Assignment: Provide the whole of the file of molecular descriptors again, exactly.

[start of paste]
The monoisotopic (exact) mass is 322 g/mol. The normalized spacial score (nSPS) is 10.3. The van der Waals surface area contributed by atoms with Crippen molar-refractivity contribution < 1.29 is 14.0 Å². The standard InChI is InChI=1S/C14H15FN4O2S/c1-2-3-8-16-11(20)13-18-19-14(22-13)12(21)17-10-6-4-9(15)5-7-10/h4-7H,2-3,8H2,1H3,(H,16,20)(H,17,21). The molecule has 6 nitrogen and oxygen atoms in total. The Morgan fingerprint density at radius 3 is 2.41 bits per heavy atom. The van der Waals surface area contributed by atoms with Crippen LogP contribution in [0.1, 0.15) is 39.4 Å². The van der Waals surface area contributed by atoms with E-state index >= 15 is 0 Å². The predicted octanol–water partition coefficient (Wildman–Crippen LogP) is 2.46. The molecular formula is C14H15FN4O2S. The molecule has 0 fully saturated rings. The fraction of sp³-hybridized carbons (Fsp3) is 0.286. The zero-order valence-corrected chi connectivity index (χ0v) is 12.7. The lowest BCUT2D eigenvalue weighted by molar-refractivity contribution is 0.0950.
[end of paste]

The monoisotopic (exact) mass is 322 g/mol. The normalized spacial score (nSPS) is 10.3. The van der Waals surface area contributed by atoms with Crippen molar-refractivity contribution < 1.29 is 14.0 Å². The standard InChI is InChI=1S/C14H15FN4O2S/c1-2-3-8-16-11(20)13-18-19-14(22-13)12(21)17-10-6-4-9(15)5-7-10/h4-7H,2-3,8H2,1H3,(H,16,20)(H,17,21). The molecule has 6 nitrogen and oxygen atoms in total. The Morgan fingerprint density at radius 3 is 2.41 bits per heavy atom. The van der Waals surface area contributed by atoms with Crippen LogP contribution in [0.1, 0.15) is 39.4 Å². The van der Waals surface area contributed by atoms with E-state index >= 15 is 0 Å². The predicted octanol–water partition coefficient (Wildman–Crippen LogP) is 2.46. The molecular formula is C14H15FN4O2S. The molecule has 0 fully saturated rings. The fraction of sp³-hybridized carbons (Fsp3) is 0.286. The zero-order valence-corrected chi connectivity index (χ0v) is 12.7. The lowest BCUT2D eigenvalue weighted by molar-refractivity contribution is 0.0950.